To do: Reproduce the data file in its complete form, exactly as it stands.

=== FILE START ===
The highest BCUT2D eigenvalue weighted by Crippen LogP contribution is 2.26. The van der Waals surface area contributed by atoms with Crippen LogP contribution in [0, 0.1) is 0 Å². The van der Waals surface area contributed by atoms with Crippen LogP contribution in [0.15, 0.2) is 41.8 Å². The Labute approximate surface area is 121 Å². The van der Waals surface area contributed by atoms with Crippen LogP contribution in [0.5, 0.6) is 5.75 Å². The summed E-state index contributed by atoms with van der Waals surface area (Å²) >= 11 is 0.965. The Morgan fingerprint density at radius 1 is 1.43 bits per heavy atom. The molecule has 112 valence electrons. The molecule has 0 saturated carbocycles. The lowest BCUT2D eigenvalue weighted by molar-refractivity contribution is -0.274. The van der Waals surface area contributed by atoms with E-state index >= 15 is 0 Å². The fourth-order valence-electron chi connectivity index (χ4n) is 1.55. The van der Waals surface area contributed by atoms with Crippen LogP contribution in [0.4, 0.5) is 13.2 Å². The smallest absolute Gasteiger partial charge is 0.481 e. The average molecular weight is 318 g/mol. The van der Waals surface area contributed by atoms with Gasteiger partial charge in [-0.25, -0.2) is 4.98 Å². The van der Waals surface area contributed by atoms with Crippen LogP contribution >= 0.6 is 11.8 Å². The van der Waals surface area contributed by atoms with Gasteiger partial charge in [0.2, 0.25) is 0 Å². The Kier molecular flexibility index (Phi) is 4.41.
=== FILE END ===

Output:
The highest BCUT2D eigenvalue weighted by Crippen LogP contribution is 2.26. The van der Waals surface area contributed by atoms with Crippen LogP contribution in [0, 0.1) is 0 Å². The van der Waals surface area contributed by atoms with Crippen LogP contribution in [0.15, 0.2) is 41.8 Å². The Labute approximate surface area is 121 Å². The van der Waals surface area contributed by atoms with Crippen LogP contribution in [0.5, 0.6) is 5.75 Å². The summed E-state index contributed by atoms with van der Waals surface area (Å²) >= 11 is 0.965. The Morgan fingerprint density at radius 1 is 1.43 bits per heavy atom. The molecule has 112 valence electrons. The molecule has 0 saturated carbocycles. The lowest BCUT2D eigenvalue weighted by molar-refractivity contribution is -0.274. The van der Waals surface area contributed by atoms with E-state index >= 15 is 0 Å². The fourth-order valence-electron chi connectivity index (χ4n) is 1.55. The van der Waals surface area contributed by atoms with Crippen LogP contribution in [0.4, 0.5) is 13.2 Å². The smallest absolute Gasteiger partial charge is 0.481 e. The average molecular weight is 318 g/mol. The van der Waals surface area contributed by atoms with Gasteiger partial charge in [-0.25, -0.2) is 4.98 Å². The van der Waals surface area contributed by atoms with Crippen LogP contribution >= 0.6 is 11.8 Å². The van der Waals surface area contributed by atoms with Gasteiger partial charge in [0.2, 0.25) is 0 Å². The Kier molecular flexibility index (Phi) is 4.41.